Florian Buehrich
feat. Andreas Wiersich & Marco Kuehnl 
...endlich Jazz

J4E 4764

Florian Buehrich (vib), Andreas Wiersich (g), 
Peter Adamietz (p), Marco Kuehnl (b), Stefan Seegel (dr)

Recorded at Musication Studio/Studio 214 (www.hfm-n-a.de) October/December 2001 - Nuernberg
Recording engineer: Toni Hinterholzinger

 

Compositions from half a century ago, recorded long before today´s musicians - that is, in fact, nothing new.

Are they therefore old-fashioned?

When it means that they are "out of style" and less often played, it may be true. But than they haven´t lost their attraction and freshness during the centuries - that demonstrates the vibraphone player (and drummer) Florian Bührich (both he and his band colleagues studied at the Musikhochschule Nürnberg-Augsburg) on his debut-CD "endlich jazz….".

On the program: taditional swinging jazz standards written by John Lewis, Milt Jackson, Benny Golson, and others. That means: "Finally (real) jazz" standing out from the flood of new sound carriers offered now in this genre.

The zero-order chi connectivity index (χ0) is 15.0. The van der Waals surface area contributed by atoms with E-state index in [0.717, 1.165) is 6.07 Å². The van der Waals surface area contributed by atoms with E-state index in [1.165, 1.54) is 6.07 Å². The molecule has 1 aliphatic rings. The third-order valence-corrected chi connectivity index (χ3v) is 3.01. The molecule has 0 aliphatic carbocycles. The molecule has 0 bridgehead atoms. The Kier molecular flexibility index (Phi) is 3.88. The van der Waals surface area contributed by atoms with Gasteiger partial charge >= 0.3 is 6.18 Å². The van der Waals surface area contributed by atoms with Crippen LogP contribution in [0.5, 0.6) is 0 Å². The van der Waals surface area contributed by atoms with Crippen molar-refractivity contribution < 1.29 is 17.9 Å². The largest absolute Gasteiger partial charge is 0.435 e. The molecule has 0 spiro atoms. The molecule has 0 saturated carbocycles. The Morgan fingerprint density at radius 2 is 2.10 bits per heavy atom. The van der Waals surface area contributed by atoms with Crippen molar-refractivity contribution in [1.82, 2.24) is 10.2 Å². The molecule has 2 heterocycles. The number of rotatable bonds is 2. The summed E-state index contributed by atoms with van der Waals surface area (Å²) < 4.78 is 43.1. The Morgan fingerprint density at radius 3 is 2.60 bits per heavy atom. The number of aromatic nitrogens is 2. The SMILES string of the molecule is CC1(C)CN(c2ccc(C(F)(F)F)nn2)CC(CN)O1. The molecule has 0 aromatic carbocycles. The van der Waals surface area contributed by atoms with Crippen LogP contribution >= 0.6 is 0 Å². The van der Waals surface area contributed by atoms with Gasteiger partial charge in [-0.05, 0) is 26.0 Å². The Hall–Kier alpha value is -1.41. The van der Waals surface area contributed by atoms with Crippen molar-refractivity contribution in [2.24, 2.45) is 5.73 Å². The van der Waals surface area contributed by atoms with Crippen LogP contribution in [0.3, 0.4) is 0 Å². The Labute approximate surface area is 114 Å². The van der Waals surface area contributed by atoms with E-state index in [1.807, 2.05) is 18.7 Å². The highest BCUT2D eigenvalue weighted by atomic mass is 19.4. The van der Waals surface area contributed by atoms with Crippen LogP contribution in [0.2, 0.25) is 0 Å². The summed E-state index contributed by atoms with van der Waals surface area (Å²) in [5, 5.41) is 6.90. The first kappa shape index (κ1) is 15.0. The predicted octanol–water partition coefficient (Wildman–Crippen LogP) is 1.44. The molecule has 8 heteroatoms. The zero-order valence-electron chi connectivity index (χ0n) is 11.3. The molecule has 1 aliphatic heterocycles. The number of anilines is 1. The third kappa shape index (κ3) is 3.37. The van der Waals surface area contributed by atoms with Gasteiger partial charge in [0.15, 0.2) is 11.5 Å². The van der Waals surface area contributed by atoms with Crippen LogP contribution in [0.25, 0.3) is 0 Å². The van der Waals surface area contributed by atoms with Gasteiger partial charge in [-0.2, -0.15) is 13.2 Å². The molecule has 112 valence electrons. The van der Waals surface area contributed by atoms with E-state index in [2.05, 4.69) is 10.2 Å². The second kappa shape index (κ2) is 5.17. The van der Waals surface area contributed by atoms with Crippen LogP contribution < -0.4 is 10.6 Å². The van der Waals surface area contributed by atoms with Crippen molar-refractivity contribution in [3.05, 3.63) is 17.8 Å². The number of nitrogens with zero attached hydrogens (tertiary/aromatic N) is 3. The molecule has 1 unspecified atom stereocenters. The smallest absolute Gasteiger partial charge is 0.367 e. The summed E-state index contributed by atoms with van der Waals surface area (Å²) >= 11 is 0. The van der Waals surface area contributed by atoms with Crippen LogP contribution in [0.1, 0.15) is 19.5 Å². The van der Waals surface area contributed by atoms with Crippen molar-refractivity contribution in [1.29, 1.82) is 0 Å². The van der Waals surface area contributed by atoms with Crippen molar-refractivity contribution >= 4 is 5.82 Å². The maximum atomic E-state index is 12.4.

Wolfgang Nußbaumer´s concert review of 22.09.2003 in the "Schwäbische Post":

"A nice thing of the skilled drummer Florian Bührich to go through the somewhat distant realms of jazz. After the above mentioned standard of saxophone player Benny Golson titles from the "Modern Jazz Quartet" and from the trumpet player and bigband leader Dizzy Gillespie determined the musical schedule. When you know, that the mentioned quartet then formed the rhythmic spine of Gillespie´s band, the program seems really well thought out. …

Despite the laudably consequent doing without electronics one would have liked some to widen the sounds of guitar player Andreas Wiersich, who is gifted with very quick and precise fingers. Especially because Peter Adamietz reduced his play, except one enthusiastic run in "Night In Tunisia" (Gillespie´s cookery again), to discreet filling, and Marco Kühnl´s swinging qualities on the bass mainly showed to advantage in the  ensemble.

What may the well entertained public remember best? The lyrical "Django" of the "Modern Jazz Quartet" and the mind-blowing encore written by old vibraphone master Lionel Hampton. His descendant Florian Bührich knows, what´s right an proper."